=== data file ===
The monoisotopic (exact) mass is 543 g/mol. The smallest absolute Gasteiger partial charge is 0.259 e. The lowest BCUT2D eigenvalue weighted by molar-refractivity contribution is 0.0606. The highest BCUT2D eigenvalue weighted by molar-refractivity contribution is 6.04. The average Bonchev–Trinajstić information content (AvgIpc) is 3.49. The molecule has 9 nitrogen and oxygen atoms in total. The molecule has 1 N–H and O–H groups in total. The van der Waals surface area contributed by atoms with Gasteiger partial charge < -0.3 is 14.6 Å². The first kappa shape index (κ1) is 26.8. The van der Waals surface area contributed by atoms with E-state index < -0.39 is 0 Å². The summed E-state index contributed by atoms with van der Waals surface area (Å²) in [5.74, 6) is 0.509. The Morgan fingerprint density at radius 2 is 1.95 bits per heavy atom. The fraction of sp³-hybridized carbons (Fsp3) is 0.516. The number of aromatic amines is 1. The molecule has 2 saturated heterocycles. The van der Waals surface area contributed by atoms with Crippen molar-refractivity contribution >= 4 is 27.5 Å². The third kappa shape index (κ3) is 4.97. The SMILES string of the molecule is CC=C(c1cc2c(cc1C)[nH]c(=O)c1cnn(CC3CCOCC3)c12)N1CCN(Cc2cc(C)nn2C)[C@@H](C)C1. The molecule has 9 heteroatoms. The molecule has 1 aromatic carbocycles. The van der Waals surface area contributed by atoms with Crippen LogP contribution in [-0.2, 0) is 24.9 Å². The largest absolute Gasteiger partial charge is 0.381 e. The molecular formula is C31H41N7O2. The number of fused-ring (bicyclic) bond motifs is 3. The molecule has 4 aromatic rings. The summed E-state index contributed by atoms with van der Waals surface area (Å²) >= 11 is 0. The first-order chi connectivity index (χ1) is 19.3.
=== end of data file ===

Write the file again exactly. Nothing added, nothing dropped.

The monoisotopic (exact) mass is 543 g/mol. The smallest absolute Gasteiger partial charge is 0.259 e. The lowest BCUT2D eigenvalue weighted by molar-refractivity contribution is 0.0606. The highest BCUT2D eigenvalue weighted by molar-refractivity contribution is 6.04. The average Bonchev–Trinajstić information content (AvgIpc) is 3.49. The molecule has 9 nitrogen and oxygen atoms in total. The molecule has 1 N–H and O–H groups in total. The van der Waals surface area contributed by atoms with Gasteiger partial charge < -0.3 is 14.6 Å². The first kappa shape index (κ1) is 26.8. The van der Waals surface area contributed by atoms with E-state index < -0.39 is 0 Å². The summed E-state index contributed by atoms with van der Waals surface area (Å²) in [5.74, 6) is 0.509. The Morgan fingerprint density at radius 2 is 1.95 bits per heavy atom. The fraction of sp³-hybridized carbons (Fsp3) is 0.516. The number of aromatic amines is 1. The molecule has 2 saturated heterocycles. The van der Waals surface area contributed by atoms with Crippen molar-refractivity contribution >= 4 is 27.5 Å². The third kappa shape index (κ3) is 4.97. The SMILES string of the molecule is CC=C(c1cc2c(cc1C)[nH]c(=O)c1cnn(CC3CCOCC3)c12)N1CCN(Cc2cc(C)nn2C)[C@@H](C)C1. The molecule has 9 heteroatoms. The molecule has 1 aromatic carbocycles. The van der Waals surface area contributed by atoms with Crippen LogP contribution in [-0.2, 0) is 24.9 Å². The largest absolute Gasteiger partial charge is 0.381 e. The molecular formula is C31H41N7O2. The number of fused-ring (bicyclic) bond motifs is 3. The molecule has 4 aromatic rings. The summed E-state index contributed by atoms with van der Waals surface area (Å²) >= 11 is 0. The first-order chi connectivity index (χ1) is 19.3.